Who does IR35 affect?

How to tell who falls under IR35

Much of the publicity surrounding IR35 has concentrated on its effect on the IT industry where a lot of contractual work is carried out. It would be wrong to assume that it only applies to people working in the IT sector, though. The legislation has baring on any business sector where (according to the HM Revenue & Customs):

  • an individual (known as a worker) provides services to another person (client)
  • under arrangements involving an intermediary (such as a company or a partnership)
  • in circumstances such that if the contract had been made directly then the worker would have been an employee of the client

Anyone who organises their work like this could be affected by IR35. And the range of professions where people work through service companies is wide. Examples include medical staff, chief executives of large plcs, legal and accountancy staff, construction industry workers, clerical workers, press officers, night club bouncers and many others.

It’s important to remember that IR35 can apply to anyone working through an intermediary, regardless of what they do. And the intermediary is normally a limited company, commonly referred to as a service company, although it could also be a partnership.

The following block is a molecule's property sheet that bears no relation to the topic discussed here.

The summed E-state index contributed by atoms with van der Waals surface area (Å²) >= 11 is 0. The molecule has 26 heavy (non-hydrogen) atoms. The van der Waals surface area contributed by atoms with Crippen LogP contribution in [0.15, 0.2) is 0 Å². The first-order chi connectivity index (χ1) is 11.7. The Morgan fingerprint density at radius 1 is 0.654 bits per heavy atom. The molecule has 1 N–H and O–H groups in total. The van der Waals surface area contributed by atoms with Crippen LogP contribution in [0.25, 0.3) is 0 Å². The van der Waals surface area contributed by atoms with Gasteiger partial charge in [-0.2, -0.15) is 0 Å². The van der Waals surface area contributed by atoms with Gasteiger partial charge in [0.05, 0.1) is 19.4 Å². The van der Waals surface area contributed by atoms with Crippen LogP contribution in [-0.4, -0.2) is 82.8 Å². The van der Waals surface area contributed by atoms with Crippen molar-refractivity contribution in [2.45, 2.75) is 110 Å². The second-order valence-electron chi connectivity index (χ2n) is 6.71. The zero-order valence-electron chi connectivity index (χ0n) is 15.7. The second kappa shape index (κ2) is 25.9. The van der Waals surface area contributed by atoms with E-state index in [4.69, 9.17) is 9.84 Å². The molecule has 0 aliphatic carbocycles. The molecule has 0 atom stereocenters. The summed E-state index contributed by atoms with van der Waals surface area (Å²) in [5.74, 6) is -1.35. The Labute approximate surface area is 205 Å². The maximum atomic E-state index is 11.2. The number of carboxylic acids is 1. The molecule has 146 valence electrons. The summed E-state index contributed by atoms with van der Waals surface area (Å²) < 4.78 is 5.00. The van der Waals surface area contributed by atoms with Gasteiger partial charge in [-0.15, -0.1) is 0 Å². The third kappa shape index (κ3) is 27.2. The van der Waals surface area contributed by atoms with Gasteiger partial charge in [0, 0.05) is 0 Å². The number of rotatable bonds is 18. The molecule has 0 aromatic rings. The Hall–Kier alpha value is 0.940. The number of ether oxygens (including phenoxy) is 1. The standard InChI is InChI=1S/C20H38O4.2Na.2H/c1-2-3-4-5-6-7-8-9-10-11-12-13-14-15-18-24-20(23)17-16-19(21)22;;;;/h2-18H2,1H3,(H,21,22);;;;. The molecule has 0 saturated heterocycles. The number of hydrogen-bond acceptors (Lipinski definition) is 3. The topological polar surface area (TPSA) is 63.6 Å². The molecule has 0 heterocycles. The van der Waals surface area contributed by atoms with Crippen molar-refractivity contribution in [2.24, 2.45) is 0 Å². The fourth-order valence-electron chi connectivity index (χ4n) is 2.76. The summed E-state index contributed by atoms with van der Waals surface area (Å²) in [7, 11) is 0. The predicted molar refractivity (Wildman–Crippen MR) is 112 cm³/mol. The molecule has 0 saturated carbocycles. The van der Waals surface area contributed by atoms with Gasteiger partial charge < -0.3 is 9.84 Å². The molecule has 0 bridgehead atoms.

If a worker is claiming to be self-employed but is working under conditions where they would be employed by the client were it not for the intermediary company or partnership he or she falls under IR35.

There are guidelines on the HMRC website for the worker who is in doubt as to whether an engagement is employment or self-employment. And it’s worth checking against these as they will be the yardsticks by which the HMRC will make its judgement in cases of dispute.

To give an example, this man would fall under IR35:

  • Gordon is an IT contractor who works through his own service company. The client is a large retail concern and Gordon works as part of a support team for the payroll system.
  • The client has the right to tell him “how” the work should be carried out – though in practice this is not normally necessary. He must also work a regular 40-hour week on the premises.
  • Gordon’s company is paid an hourly rate. The client pays monthly after an invoice from the company.

The HMRC’s conclusions are:

  • The engagement is fairly long, there is extensive right of control and he must carry out the services personally.
  • The only pointers to self-employment are the minimal financial risk from invoicing, the ability to work for others, and the existence of a business organisation for other clients.

Therefore, the engagement is one which would have been an employment had it been directly between Gordon and the client. The common intention for self-employment does not alter that. While it would have proved decisive in a borderline situation, a review of other factors clearly points to employment here.

IR35 applies to the engagement.

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